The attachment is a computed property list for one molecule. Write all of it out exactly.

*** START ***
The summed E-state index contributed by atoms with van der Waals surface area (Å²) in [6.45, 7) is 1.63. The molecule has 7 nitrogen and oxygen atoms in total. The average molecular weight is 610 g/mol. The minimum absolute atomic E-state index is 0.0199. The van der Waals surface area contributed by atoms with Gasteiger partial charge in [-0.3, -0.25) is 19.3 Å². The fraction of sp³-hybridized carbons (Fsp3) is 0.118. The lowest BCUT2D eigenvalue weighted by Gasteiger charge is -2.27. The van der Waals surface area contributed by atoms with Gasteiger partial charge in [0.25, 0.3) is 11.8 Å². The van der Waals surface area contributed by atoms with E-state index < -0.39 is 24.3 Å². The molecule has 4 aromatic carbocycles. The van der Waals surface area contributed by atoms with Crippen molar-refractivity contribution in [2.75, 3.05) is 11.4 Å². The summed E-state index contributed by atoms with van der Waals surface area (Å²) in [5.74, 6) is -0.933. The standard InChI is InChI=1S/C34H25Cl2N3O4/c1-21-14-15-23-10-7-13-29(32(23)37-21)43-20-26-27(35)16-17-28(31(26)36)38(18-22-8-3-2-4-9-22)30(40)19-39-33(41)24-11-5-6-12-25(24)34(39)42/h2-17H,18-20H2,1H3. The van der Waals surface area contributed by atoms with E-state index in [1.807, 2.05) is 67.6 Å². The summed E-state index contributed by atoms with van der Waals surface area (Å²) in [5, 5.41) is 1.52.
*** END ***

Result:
The summed E-state index contributed by atoms with van der Waals surface area (Å²) in [6.45, 7) is 1.63. The molecule has 7 nitrogen and oxygen atoms in total. The average molecular weight is 610 g/mol. The minimum absolute atomic E-state index is 0.0199. The van der Waals surface area contributed by atoms with Gasteiger partial charge in [-0.3, -0.25) is 19.3 Å². The fraction of sp³-hybridized carbons (Fsp3) is 0.118. The lowest BCUT2D eigenvalue weighted by Gasteiger charge is -2.27. The van der Waals surface area contributed by atoms with Gasteiger partial charge in [0.25, 0.3) is 11.8 Å². The van der Waals surface area contributed by atoms with E-state index < -0.39 is 24.3 Å². The molecule has 4 aromatic carbocycles. The van der Waals surface area contributed by atoms with Crippen molar-refractivity contribution in [2.75, 3.05) is 11.4 Å². The summed E-state index contributed by atoms with van der Waals surface area (Å²) in [5.74, 6) is -0.933. The standard InChI is InChI=1S/C34H25Cl2N3O4/c1-21-14-15-23-10-7-13-29(32(23)37-21)43-20-26-27(35)16-17-28(31(26)36)38(18-22-8-3-2-4-9-22)30(40)19-39-33(41)24-11-5-6-12-25(24)34(39)42/h2-17H,18-20H2,1H3. The van der Waals surface area contributed by atoms with E-state index in [1.807, 2.05) is 67.6 Å². The summed E-state index contributed by atoms with van der Waals surface area (Å²) in [5, 5.41) is 1.52.